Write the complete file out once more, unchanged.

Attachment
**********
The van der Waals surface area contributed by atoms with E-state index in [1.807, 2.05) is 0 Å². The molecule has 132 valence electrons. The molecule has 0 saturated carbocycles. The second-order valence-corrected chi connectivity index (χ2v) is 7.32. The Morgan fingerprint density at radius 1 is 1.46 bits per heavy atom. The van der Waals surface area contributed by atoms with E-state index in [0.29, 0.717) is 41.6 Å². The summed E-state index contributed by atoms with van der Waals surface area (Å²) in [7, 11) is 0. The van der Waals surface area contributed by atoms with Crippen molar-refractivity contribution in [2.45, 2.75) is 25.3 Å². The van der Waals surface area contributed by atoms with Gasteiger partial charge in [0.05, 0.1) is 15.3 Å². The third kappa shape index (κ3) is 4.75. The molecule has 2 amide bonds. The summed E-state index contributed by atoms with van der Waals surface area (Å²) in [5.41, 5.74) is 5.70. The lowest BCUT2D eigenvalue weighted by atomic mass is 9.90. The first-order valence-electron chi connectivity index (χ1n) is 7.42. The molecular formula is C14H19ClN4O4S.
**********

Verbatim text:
The van der Waals surface area contributed by atoms with E-state index in [1.807, 2.05) is 0 Å². The molecule has 132 valence electrons. The molecule has 0 saturated carbocycles. The second-order valence-corrected chi connectivity index (χ2v) is 7.32. The Morgan fingerprint density at radius 1 is 1.46 bits per heavy atom. The van der Waals surface area contributed by atoms with E-state index in [0.29, 0.717) is 41.6 Å². The summed E-state index contributed by atoms with van der Waals surface area (Å²) in [7, 11) is 0. The van der Waals surface area contributed by atoms with Crippen molar-refractivity contribution in [2.45, 2.75) is 25.3 Å². The van der Waals surface area contributed by atoms with Gasteiger partial charge in [0.05, 0.1) is 15.3 Å². The third kappa shape index (κ3) is 4.75. The molecule has 2 amide bonds. The summed E-state index contributed by atoms with van der Waals surface area (Å²) in [5.41, 5.74) is 5.70. The lowest BCUT2D eigenvalue weighted by atomic mass is 9.90. The first-order valence-electron chi connectivity index (χ1n) is 7.42. The molecular formula is C14H19ClN4O4S.